Brazilian and Chinese visitors led a resurgence in foreign tourism spending within the U.S. in the first half of the year, giving hope to domestic hoteliers, airline companies and others that the travel-spending slump of 2008 and 2009 is over, according to a report released Wednesday.
In 2010, expenses of Brazilian tourists abroad rose from US$ 16.422 billion, a historic record, according to the Central Bank so much so that Brazilian officials are bound to raise the so-called IOF (a tax over purchases overseas using credit cards) from 2, 38% to 6, 38%, according to Brazilian newspaper Estado de São Paulo. Such measure aims to curb consumption. In December 2010 alone, the expenses of Brazilians reached US$ 1.726 billion.
Foreign tourists spent about 20% more in the US during the first six months of 2010 than they did a year earlier, Visa reported. American citizens also boosted their spending abroad, increasing travel purchases on their Visa cards by 9.3% compared to the same period in 2009, the company said.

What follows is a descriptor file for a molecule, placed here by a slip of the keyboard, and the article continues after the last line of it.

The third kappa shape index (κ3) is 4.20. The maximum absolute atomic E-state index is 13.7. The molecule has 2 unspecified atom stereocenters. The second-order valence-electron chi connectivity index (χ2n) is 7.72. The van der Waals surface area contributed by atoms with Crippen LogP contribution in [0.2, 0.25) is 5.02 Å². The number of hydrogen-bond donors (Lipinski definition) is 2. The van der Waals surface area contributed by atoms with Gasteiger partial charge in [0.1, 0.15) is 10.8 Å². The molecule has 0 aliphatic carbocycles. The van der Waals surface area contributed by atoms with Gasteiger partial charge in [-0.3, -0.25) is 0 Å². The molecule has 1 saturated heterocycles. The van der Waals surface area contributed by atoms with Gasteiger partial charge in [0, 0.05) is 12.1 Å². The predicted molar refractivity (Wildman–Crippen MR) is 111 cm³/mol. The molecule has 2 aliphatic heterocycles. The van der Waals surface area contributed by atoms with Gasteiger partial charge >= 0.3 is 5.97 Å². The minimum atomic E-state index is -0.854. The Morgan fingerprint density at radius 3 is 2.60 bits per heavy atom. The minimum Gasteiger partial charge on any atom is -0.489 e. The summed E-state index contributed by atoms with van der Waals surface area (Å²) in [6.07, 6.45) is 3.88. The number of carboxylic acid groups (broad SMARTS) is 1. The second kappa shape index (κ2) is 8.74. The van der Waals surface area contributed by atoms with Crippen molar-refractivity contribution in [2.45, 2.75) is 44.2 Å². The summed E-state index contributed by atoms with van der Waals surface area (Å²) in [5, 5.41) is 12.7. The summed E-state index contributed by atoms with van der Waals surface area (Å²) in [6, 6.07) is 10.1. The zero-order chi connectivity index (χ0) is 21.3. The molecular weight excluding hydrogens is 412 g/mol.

The spending increase from overseas reflects what travel industry members are hoping is a rebound in foreign tourism spending, which dropped 12% in 2009 to $32.9 billion. Europeans in particular appeared to cut back substantially on U.S. travel last year, when British citizens decreased their spending in the U.S. by 26% and Germans cut spending by 15%, according to Visa.
Brazilian and Chinese tourists showed the largest increases in this year's surge, combining to spend more than $1.1 billion during the first half of the year and boosting spending by more than 70% each.
Whether the spending boost will hold for the second half of the year remains to be seen, especially with high oil prices leading to higher plane tickets, as well as issues such as unrest in The Middle East and earthquake/tsunami disaster in Japan.
Chinese and Brazilians are likely to keep spending abroad, for which the travel industry is deeply grateful.